June 22, 2008

Iran - Israel's Air Strike Options Update

This is an update to my March 15, 2006 article: Iran - Israel's Air Strike Options.

Last week's power projection exercise by the Israeli air force has been called a possible rehearsal for an attack on Iranian nuclear facilities. In this exercise, the Israelis flew more than 100 F-15 and F-16 fighter aircraft a distance of 600 miles from their home bases west over the Mediterranean Sea as far as Crete and returned. The exercise involved aerial refueling and practiced search and rescue for downed fliers.

Was this a message to the Iranians? Of course. It was also a message to the rest of the world that if the rest of the world is unable or unwilling to resolve the Iranian nuclear issue, Israel may act unilaterally to counter what most Israelis believe to be an existential threat to the Jewish state.

As I wrote in my 2006 analysis, an airstrike from Israel to targets deep inside Iran is a very difficult mission. The main obstacle is the distance the aircraft would have to fly, almost if not all of it through hostile airspace. As I posited earlier, the two likely avenues of approach were either through Iraq or Saudi Arabia.

When I wrote that article, I assessed that attacking through Turkish airspace was not likely. Is that still the case?

Turkey and Israel have had a defense agreement since 1996 and have conducted joint military training exercises. During the Israeli attack on the alleged Syrian nuclear facility at al-Kibar, Israeli aircraft are believed to have used Turkish airspace.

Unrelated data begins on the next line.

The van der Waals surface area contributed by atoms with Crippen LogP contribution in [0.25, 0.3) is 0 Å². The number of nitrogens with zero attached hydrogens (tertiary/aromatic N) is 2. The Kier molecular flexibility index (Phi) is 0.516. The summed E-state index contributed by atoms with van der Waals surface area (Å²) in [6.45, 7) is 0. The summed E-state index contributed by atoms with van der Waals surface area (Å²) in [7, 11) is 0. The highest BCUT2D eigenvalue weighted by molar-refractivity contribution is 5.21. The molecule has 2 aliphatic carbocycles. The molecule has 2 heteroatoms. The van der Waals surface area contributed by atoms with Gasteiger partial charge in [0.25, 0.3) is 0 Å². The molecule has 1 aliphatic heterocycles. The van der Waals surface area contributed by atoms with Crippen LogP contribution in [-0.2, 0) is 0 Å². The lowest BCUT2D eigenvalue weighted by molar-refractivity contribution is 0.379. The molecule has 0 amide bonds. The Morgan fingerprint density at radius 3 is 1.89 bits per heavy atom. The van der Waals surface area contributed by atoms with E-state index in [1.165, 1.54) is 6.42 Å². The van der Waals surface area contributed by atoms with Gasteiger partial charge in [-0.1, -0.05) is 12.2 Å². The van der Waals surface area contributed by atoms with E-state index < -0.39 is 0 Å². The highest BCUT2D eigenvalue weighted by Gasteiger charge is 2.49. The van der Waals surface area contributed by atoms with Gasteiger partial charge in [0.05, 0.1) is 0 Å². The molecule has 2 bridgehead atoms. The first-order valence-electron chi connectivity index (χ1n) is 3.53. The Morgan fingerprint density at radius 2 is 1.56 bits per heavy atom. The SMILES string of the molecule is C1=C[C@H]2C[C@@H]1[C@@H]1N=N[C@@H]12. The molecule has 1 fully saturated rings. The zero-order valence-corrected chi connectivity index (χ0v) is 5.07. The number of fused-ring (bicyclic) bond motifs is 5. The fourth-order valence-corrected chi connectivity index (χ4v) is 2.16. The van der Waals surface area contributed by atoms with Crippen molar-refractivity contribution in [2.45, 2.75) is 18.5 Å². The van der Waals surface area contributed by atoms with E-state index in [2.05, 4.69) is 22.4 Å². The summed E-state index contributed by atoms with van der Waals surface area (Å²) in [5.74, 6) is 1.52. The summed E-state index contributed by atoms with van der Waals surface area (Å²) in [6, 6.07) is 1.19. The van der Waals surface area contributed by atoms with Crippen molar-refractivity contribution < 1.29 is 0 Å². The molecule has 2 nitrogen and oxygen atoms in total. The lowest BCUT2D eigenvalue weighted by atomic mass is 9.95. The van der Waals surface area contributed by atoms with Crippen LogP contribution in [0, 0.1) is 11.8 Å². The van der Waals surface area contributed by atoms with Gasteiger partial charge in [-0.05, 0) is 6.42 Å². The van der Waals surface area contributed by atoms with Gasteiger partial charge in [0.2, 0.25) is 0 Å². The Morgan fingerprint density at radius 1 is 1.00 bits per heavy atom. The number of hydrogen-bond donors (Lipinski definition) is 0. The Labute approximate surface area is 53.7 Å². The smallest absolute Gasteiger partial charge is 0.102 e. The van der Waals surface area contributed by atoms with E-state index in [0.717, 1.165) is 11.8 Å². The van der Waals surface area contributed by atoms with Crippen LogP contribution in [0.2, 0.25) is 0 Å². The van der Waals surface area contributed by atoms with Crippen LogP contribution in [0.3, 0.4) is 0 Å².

Would such cooperation extend to allowing Israel to use not only Turkish airspace, but Turkish air bases for operations against Iran? Use of Turkish air space would require the attacking aircraft to fly over 1000 miles in Iranian air space.

Click image for larger view
Let's look at a map. Last week's exercise from Israel to Crete is about 1200 miles roundtrip. Note the similarities in distance from Israel to Crete and from eastern Turkey to the likely primary target at Natanz, the Iranian nuclear enrichment plant near Esfahan. There are numerous small remote Turkish air bases in eastern Turkey that could be used to stage Israeli tankers and search and rescue helicopters.

The distance from Israel directly to targets in Iran - meaning through Iraq or Sadui Arabia - is barely within the unrefueled combat radius of Israel's F-15I Ra'am and F-16I Sufa fighters. These aircraft were designed for long-range interdiction missions such as the one we are discussing. Using Turkish airspace is a much longer, but safer - flight route. To be able to reach the target, let alone carry meaningful ordnance loads, aerial refueling is key. However, refueling in hostile air space is a difficult operation with a low probability that they would escape detection. The fact that the Israelis practiced aerial refueling as well as search and rescue last week indicates to me that they have successfully acquired the use of friendly airspace.

Turkey is the obvious choice as an ingress route for attacking aircraft. Would Iran retaliate against Turkey if this scenario were to play itself out? Probably not directly - Iran still must consider the ramifications of attacking a NATO country.